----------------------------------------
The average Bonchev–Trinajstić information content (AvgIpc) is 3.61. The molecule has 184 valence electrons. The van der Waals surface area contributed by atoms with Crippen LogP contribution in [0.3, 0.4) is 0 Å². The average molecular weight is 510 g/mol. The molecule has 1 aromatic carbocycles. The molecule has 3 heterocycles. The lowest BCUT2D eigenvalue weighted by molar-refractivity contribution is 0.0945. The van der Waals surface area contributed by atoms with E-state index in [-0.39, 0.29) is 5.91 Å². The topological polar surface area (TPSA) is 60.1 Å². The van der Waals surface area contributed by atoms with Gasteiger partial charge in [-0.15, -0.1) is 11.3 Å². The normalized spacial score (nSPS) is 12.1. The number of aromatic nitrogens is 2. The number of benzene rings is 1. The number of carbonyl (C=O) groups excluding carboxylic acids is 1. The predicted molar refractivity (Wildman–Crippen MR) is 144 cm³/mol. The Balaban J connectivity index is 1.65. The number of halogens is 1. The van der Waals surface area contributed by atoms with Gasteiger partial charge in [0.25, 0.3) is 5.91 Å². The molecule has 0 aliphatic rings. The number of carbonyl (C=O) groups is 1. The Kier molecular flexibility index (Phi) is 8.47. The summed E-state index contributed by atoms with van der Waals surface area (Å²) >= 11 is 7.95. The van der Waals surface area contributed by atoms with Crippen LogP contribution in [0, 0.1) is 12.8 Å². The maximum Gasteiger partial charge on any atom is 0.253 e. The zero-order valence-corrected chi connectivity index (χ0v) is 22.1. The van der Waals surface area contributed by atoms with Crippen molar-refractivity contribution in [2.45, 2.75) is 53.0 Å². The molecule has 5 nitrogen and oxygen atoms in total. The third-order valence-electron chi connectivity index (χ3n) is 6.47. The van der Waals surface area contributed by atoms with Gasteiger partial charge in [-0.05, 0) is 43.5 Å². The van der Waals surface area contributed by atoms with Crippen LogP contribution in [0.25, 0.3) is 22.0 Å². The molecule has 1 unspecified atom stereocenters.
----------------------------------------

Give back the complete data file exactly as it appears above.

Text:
The average Bonchev–Trinajstić information content (AvgIpc) is 3.61. The molecule has 184 valence electrons. The van der Waals surface area contributed by atoms with Crippen LogP contribution in [0.3, 0.4) is 0 Å². The average molecular weight is 510 g/mol. The molecule has 1 aromatic carbocycles. The molecule has 3 heterocycles. The lowest BCUT2D eigenvalue weighted by molar-refractivity contribution is 0.0945. The van der Waals surface area contributed by atoms with E-state index in [-0.39, 0.29) is 5.91 Å². The topological polar surface area (TPSA) is 60.1 Å². The van der Waals surface area contributed by atoms with Gasteiger partial charge in [-0.15, -0.1) is 11.3 Å². The normalized spacial score (nSPS) is 12.1. The number of aromatic nitrogens is 2. The number of benzene rings is 1. The number of carbonyl (C=O) groups excluding carboxylic acids is 1. The predicted molar refractivity (Wildman–Crippen MR) is 144 cm³/mol. The Balaban J connectivity index is 1.65. The number of halogens is 1. The van der Waals surface area contributed by atoms with Gasteiger partial charge in [0.25, 0.3) is 5.91 Å². The molecule has 0 aliphatic rings. The number of carbonyl (C=O) groups is 1. The Kier molecular flexibility index (Phi) is 8.47. The summed E-state index contributed by atoms with van der Waals surface area (Å²) >= 11 is 7.95. The van der Waals surface area contributed by atoms with Crippen LogP contribution in [0, 0.1) is 12.8 Å². The maximum Gasteiger partial charge on any atom is 0.253 e. The zero-order valence-corrected chi connectivity index (χ0v) is 22.1. The van der Waals surface area contributed by atoms with Crippen molar-refractivity contribution in [2.45, 2.75) is 53.0 Å². The molecule has 5 nitrogen and oxygen atoms in total. The third-order valence-electron chi connectivity index (χ3n) is 6.47. The van der Waals surface area contributed by atoms with Gasteiger partial charge in [-0.05, 0) is 43.5 Å². The van der Waals surface area contributed by atoms with Crippen LogP contribution in [0.25, 0.3) is 22.0 Å². The molecule has 1 unspecified atom stereocenters.